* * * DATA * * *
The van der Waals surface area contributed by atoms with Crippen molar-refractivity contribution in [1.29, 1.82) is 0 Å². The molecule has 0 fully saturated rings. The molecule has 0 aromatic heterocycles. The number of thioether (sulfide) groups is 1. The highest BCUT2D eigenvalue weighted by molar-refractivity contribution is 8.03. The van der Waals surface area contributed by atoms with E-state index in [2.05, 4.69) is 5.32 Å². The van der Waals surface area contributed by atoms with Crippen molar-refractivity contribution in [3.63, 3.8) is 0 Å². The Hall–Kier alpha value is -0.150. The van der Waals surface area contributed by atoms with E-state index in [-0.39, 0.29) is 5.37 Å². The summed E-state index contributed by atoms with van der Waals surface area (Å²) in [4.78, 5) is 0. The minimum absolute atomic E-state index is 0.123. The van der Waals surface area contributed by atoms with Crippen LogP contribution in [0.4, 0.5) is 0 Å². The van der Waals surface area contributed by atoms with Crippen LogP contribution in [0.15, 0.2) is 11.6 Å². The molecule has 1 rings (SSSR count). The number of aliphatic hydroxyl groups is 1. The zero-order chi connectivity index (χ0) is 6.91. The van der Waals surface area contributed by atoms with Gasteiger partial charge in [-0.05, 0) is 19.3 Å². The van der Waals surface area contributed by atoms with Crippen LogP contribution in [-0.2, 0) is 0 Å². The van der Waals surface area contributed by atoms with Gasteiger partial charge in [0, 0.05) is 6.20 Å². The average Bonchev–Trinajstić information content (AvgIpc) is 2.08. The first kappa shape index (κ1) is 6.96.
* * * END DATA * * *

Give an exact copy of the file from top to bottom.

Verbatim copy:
The van der Waals surface area contributed by atoms with Crippen molar-refractivity contribution in [1.29, 1.82) is 0 Å². The molecule has 0 fully saturated rings. The molecule has 0 aromatic heterocycles. The number of thioether (sulfide) groups is 1. The highest BCUT2D eigenvalue weighted by molar-refractivity contribution is 8.03. The van der Waals surface area contributed by atoms with E-state index in [2.05, 4.69) is 5.32 Å². The van der Waals surface area contributed by atoms with Crippen molar-refractivity contribution in [3.63, 3.8) is 0 Å². The Hall–Kier alpha value is -0.150. The van der Waals surface area contributed by atoms with E-state index in [-0.39, 0.29) is 5.37 Å². The summed E-state index contributed by atoms with van der Waals surface area (Å²) in [4.78, 5) is 0. The minimum absolute atomic E-state index is 0.123. The van der Waals surface area contributed by atoms with Crippen LogP contribution in [0.4, 0.5) is 0 Å². The van der Waals surface area contributed by atoms with Crippen LogP contribution in [0.15, 0.2) is 11.6 Å². The molecule has 1 rings (SSSR count). The number of aliphatic hydroxyl groups is 1. The zero-order chi connectivity index (χ0) is 6.91. The van der Waals surface area contributed by atoms with Gasteiger partial charge in [-0.05, 0) is 19.3 Å². The van der Waals surface area contributed by atoms with Crippen LogP contribution in [-0.2, 0) is 0 Å². The van der Waals surface area contributed by atoms with Gasteiger partial charge in [0, 0.05) is 6.20 Å². The average Bonchev–Trinajstić information content (AvgIpc) is 2.08. The first kappa shape index (κ1) is 6.96.